In-vitro testing of biofilm formation on infected bone grafts and bone substitutes

Details

Serval ID
serval:BIB_7DC12BB535FB
Type
Inproceedings: an article in a conference proceedings.
Publication sub-type
Abstract (Abstract): shot summary in a article that contain essentials elements presented during a scientific conference, lecture or from a poster.
Collection
Publications
Institution
Title
In-vitro testing of biofilm formation on infected bone grafts and bone substitutes
Title of the conference
Annual meeting of the Swiss Society of Orthopaedics and Traumatology
Author(s)
Clauss M., Bohner M., Borens O., Trampuz A., Ilchmann T.
Address
St. Gallen, Switzerland, June 30-July 2, 2010
ISBN
1424-7860
Publication state
Published
Issued date
2010
Peer-reviewed
Oui
Volume
140
Series
Swiss Medical Weekly
Pages
41S
Language
english
Notes
Meeting Abstract
Abstract
Background:
Bacteria form biofilms on the surface of orthopaedic devices, causing persistent infections. Monitoring biofilm formation on bone grafts and bone substitutes is challenging due to heterogeneous surface characteristics. We analyzed various bone grafts and bone substitutes regarding their propensity for in-vitro biofilm formation caused by S. aureus and S. epidermidis.
Methods:
Beta-tricalciumphosphate (b-TCP, ChronOsTM), processed human spongiosa (TutoplastTM) and PMMA (PalacosTM) were investigated. PE was added as a growth control. As test strains S. aureus (ATCC 29213) and S. epidermidis RP62A (ATCC 35984) were used. Test materials were incubated with 105 cfu/ml. After 24 h, test materials were removed and washed, followed by a standardised sonication protocol. The resulting sonication fluid was plated and bacterial counts were enumerated and expressed as cfu/sample. Sonicated samples were transferred to a microcalorimeter (TA Instrument) and heat flow monitored over a 24 h period with a precision of 0.0001°C and a sensitiviy of 200 μW. Experiments were performed in triplicates to calculate the mean ± SD. One-way ANOVA analysis was used for statistical analysis.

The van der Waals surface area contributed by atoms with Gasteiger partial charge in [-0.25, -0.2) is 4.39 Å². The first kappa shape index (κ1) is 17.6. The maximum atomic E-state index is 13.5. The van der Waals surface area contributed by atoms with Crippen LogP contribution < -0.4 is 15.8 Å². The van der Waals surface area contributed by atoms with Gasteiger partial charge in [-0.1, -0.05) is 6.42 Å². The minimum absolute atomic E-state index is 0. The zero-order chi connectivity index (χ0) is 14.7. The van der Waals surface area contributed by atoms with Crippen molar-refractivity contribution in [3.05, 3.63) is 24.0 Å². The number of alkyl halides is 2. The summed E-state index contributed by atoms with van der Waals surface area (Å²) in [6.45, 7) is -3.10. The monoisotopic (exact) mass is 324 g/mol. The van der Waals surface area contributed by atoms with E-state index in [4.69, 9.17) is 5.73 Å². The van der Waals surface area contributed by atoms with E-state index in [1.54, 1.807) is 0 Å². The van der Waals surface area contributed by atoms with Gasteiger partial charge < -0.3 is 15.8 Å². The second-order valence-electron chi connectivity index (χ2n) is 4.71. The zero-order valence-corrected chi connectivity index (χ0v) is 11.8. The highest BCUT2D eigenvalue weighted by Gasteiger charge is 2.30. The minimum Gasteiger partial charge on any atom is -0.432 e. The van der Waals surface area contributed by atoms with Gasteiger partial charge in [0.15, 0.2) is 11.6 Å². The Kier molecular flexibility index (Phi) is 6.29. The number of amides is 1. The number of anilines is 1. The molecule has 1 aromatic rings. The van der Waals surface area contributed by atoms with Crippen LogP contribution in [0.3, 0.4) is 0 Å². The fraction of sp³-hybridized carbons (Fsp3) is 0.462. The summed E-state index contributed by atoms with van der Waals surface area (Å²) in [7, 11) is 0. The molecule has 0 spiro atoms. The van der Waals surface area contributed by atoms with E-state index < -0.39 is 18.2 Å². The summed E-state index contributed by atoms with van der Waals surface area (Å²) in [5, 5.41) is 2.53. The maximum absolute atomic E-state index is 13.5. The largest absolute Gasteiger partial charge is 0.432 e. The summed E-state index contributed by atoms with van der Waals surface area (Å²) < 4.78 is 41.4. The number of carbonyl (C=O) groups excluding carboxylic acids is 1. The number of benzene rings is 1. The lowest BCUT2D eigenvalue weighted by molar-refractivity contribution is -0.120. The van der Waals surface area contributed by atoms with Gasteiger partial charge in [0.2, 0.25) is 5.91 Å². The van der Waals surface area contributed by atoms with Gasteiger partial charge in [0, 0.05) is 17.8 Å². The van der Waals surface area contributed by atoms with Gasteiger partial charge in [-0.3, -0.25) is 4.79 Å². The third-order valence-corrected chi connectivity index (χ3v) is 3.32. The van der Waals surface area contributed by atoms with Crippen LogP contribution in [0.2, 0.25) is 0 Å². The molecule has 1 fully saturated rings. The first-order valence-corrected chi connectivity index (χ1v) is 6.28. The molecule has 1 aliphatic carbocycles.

Results:
Bacterial counts (log10 cfu/sample) were highest on b-TCP (S. aureus 7.67 ± 0.17; S. epidermidis 8.14 ± 0.05) while bacterial density (log10 cfu/surface) was highest on PMMA (S. aureus 6.12 ± 0.2, S. epidermidis 7.65 ± 0.13). Detection time for S. aureus biofilms was shorter for the porous materials (b-TCP and Tutoplast, p <0.001) compared to the smooth materials (PMMA and PE) with no differences between b-TCP and TutoplastTM (p >0.05) or PMMA and PE (p >0.05). In contrast, for S. epidermidis biofilms the detection time was different (p <0.001) between all materials except between Tutoplast and PE (p >0.05).
Conclusion:
Our results demonstrate biofilm formation with both strains on all tested materials. Microcalorimetry was able to detect quantitatively the amount of biofilm. Further studies are needed to see whether calorimetry is a suitable tool also to monitor approaches to prevent and treat infections associated with bone grafts and bone substitutes.
Web of science
Create date
14/10/2010 14:06
Last modification date
20/08/2019 14:39
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